Album Review: Cinemetropolis by Blue Scholars
by Tom “Wonderboy” Roth
It had been five years since Seattle hip-hop duo, Blue Scholars, released a full-length album. With the group’s emcee, Geologic, moving to New York and working on a number of other projects, it looked like the Northwest’s ambassadors of rap were going the way of the Supersonics, circa 2006.
But then they released Cinemetropolis.
Described by Geo as “a sort of reverse movie soundtrack”, Cinemetropolis is a new kind of album. For one, Blue Scholars cut out the middle-man, promoting, funding, and releasing the entire album via Kickstarter.com. Additionally, the $62,000 raised by loyal fans will fund the expense of making short films to go with each of Cinemetropolis’ tracks… all fifteen of them.
Lyrically, it’s not Geologic’s best album but that’s not to say Cinemetropolis isn’t profound. Unlike 2007’s Bayani, the messages on their new release don’t stare you in the face. They’re there, but they’re hiding. The exception to this rule is “Oskar Barnack – Oscar Grant” in which Geo – in seditious tones – encourages the masses to “shoot the cops/shoot the cops/take your cameras out your pockets, people”. Undoubtedly, Geo’s creativity is in full-force. “Ain’t no A’s or B’s/you all average/C this D?/get F’d if y’all asking” keeps with his educational theme when he apologizes to “any teacher’s suspended for the song”, a nod to a Spokane, WA high school teacher suspended in September of last year for passing out lyrics of a Blue Scholar track.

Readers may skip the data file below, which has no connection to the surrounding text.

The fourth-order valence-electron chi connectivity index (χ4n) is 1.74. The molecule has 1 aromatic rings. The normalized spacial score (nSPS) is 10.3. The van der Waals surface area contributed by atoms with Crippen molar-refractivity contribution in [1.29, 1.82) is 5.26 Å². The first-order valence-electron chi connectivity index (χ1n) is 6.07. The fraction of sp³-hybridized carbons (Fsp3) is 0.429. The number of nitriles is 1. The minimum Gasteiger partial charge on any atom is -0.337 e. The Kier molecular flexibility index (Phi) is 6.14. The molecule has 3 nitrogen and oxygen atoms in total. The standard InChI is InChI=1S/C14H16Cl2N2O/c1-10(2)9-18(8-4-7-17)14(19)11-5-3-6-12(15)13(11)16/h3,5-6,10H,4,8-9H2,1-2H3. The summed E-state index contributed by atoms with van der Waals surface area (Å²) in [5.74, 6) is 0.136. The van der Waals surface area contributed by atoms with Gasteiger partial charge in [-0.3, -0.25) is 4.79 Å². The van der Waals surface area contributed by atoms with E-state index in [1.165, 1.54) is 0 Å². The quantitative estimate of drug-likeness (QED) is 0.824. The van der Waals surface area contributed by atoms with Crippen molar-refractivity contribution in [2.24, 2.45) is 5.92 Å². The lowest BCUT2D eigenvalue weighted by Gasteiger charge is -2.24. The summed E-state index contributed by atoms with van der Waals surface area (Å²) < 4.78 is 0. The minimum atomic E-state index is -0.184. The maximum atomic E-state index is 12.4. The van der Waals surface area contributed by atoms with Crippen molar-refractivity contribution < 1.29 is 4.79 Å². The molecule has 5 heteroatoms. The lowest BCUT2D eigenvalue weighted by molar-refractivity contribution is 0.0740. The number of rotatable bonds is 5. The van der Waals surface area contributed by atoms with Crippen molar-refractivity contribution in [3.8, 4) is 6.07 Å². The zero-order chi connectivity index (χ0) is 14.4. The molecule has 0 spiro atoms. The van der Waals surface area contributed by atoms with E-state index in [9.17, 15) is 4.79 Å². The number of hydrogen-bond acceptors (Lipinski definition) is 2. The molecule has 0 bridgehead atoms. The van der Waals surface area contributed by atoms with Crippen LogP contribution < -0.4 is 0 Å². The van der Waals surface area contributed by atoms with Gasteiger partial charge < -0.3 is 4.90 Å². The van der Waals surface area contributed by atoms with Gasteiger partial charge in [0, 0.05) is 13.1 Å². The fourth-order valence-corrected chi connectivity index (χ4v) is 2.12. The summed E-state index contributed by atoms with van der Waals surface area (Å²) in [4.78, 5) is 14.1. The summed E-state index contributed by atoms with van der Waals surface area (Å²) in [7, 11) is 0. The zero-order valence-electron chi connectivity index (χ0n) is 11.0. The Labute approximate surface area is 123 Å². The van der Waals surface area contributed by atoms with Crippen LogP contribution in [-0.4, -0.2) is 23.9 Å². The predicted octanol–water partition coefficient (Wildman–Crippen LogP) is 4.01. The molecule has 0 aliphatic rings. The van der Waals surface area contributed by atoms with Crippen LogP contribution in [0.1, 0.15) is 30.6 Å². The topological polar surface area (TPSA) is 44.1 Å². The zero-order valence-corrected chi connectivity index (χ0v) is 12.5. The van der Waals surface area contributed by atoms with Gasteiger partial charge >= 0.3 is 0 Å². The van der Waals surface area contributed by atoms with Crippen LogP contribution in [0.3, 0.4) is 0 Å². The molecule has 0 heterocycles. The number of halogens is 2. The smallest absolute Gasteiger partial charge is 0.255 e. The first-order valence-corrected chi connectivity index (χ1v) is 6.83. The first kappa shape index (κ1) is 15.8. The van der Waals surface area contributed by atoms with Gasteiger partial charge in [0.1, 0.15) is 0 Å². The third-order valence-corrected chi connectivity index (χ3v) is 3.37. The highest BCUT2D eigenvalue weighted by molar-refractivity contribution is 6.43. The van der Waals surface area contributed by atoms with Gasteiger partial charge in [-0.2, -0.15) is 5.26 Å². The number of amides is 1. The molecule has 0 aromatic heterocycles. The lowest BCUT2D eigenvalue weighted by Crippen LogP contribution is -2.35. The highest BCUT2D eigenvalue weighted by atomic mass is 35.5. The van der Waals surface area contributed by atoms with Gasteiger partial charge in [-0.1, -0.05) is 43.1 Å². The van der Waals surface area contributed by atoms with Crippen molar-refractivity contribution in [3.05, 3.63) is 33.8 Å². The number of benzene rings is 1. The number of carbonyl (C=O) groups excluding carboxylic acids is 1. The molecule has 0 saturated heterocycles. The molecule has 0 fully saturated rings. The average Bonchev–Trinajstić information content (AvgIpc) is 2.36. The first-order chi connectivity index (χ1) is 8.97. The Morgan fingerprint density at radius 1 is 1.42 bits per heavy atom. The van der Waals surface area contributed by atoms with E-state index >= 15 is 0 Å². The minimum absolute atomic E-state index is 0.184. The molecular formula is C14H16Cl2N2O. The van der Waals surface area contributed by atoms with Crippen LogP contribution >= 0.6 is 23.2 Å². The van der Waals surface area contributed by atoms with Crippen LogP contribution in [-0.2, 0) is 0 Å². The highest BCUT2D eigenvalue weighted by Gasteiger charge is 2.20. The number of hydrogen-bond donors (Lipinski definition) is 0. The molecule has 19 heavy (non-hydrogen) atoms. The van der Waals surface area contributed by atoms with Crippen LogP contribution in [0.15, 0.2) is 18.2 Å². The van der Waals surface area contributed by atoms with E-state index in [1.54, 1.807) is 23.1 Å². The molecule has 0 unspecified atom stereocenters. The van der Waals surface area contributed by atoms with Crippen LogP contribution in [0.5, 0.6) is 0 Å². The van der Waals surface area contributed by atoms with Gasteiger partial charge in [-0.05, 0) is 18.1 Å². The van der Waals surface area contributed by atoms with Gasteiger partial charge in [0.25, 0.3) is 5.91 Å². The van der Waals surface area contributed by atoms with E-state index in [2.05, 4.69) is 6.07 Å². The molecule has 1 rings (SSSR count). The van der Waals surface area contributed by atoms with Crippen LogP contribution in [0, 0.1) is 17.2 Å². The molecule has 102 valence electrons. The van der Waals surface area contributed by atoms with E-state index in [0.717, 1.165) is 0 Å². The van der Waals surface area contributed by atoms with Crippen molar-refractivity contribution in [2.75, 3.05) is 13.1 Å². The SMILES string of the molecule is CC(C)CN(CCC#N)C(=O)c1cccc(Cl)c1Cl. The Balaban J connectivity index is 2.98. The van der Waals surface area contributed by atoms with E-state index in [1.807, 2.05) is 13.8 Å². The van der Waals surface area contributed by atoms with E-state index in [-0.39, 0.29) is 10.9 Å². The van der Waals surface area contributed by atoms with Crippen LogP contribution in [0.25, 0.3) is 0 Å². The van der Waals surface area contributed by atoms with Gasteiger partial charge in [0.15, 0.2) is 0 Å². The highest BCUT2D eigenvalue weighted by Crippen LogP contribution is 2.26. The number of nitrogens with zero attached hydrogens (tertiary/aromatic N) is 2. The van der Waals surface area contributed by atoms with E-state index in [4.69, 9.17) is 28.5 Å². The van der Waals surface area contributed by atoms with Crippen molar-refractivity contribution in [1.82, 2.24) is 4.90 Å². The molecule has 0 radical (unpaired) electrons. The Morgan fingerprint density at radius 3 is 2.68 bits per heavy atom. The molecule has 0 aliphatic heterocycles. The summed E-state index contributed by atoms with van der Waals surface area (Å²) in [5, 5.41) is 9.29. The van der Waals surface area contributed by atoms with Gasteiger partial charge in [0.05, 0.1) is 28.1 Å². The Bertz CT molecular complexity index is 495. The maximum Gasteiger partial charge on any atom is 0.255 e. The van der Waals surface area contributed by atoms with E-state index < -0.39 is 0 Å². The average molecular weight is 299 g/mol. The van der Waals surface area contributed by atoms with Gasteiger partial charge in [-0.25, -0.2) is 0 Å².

Behind the wheels, Sabzi takes things to another level. He successfully maintains the group’s signature sound, creating déjà-vu moments reminiscent of earlier releases. “Yuri Kochiyama” hints at Bayani’s “Loyalty” and “Fou Lee” is like a Far Eastern version of “Hi”. While nostalgia is fun, any tendencies of repetition are offset by entirely novel beats on the title track as well as “Fin”. “Seijun Suzuki” is as close as an indie Northwest rap duo dares come to a banger. The taiko drum infused rhythms are a nice touch.
Like Radiohead’s, In Rainbows, Cinemetroplis is a step forward in how artists approach music distribution. Producing listener-sponsored music videos for every track sounds like something more akin to public radio than a rap group. However, Geo and Sabzi seem to be of that rare breed that’s willing to truly innovate. They’re walking the walk while talking the talk and believe me, the talk is worth a listen.
Click here to hear Seijun Suzuki.